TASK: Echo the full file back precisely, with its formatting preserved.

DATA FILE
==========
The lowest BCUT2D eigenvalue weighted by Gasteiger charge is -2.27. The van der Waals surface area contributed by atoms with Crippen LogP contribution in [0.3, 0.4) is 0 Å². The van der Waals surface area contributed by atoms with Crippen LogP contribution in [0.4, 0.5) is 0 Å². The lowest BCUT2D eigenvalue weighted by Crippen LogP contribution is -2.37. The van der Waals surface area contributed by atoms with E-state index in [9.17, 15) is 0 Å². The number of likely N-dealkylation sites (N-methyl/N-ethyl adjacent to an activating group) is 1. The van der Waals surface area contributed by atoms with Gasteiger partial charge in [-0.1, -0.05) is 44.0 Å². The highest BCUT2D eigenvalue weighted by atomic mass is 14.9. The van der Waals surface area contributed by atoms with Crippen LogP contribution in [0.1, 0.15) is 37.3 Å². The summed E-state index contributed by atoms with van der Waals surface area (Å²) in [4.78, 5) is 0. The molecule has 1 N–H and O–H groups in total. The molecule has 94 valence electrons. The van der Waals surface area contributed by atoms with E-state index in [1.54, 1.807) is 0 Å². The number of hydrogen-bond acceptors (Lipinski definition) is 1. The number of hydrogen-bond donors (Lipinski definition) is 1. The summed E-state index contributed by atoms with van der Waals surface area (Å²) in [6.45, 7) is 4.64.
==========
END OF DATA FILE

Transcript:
The lowest BCUT2D eigenvalue weighted by Gasteiger charge is -2.27. The van der Waals surface area contributed by atoms with Crippen LogP contribution in [0.3, 0.4) is 0 Å². The van der Waals surface area contributed by atoms with Crippen LogP contribution in [0.4, 0.5) is 0 Å². The lowest BCUT2D eigenvalue weighted by Crippen LogP contribution is -2.37. The van der Waals surface area contributed by atoms with E-state index in [9.17, 15) is 0 Å². The number of likely N-dealkylation sites (N-methyl/N-ethyl adjacent to an activating group) is 1. The van der Waals surface area contributed by atoms with Gasteiger partial charge in [-0.1, -0.05) is 44.0 Å². The highest BCUT2D eigenvalue weighted by atomic mass is 14.9. The van der Waals surface area contributed by atoms with Crippen LogP contribution in [0.1, 0.15) is 37.3 Å². The summed E-state index contributed by atoms with van der Waals surface area (Å²) in [4.78, 5) is 0. The molecule has 1 N–H and O–H groups in total. The molecule has 94 valence electrons. The van der Waals surface area contributed by atoms with E-state index in [1.54, 1.807) is 0 Å². The number of hydrogen-bond acceptors (Lipinski definition) is 1. The number of hydrogen-bond donors (Lipinski definition) is 1. The summed E-state index contributed by atoms with van der Waals surface area (Å²) in [6.45, 7) is 4.64.